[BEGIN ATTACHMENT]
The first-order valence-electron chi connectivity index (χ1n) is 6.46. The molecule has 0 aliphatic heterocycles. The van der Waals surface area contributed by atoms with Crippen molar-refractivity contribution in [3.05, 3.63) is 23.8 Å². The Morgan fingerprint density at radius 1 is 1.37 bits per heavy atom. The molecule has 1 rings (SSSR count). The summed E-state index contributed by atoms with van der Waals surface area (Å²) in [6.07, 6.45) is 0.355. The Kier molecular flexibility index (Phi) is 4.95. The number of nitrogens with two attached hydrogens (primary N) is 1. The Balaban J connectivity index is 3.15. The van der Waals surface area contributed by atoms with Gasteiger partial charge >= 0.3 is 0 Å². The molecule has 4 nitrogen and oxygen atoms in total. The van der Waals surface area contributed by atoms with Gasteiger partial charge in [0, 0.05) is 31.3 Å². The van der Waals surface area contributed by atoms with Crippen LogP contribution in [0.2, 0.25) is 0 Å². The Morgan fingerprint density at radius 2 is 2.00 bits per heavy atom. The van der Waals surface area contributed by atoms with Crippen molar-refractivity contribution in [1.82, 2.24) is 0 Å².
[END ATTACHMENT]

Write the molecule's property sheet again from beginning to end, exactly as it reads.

The first-order valence-electron chi connectivity index (χ1n) is 6.46. The molecule has 0 aliphatic heterocycles. The van der Waals surface area contributed by atoms with Crippen molar-refractivity contribution in [3.05, 3.63) is 23.8 Å². The Morgan fingerprint density at radius 1 is 1.37 bits per heavy atom. The molecule has 1 rings (SSSR count). The summed E-state index contributed by atoms with van der Waals surface area (Å²) in [6.07, 6.45) is 0.355. The Kier molecular flexibility index (Phi) is 4.95. The number of nitrogens with two attached hydrogens (primary N) is 1. The Balaban J connectivity index is 3.15. The van der Waals surface area contributed by atoms with Gasteiger partial charge >= 0.3 is 0 Å². The molecule has 4 nitrogen and oxygen atoms in total. The van der Waals surface area contributed by atoms with Gasteiger partial charge in [0, 0.05) is 31.3 Å². The van der Waals surface area contributed by atoms with Crippen LogP contribution in [0.2, 0.25) is 0 Å². The Morgan fingerprint density at radius 2 is 2.00 bits per heavy atom. The van der Waals surface area contributed by atoms with Crippen molar-refractivity contribution in [1.82, 2.24) is 0 Å².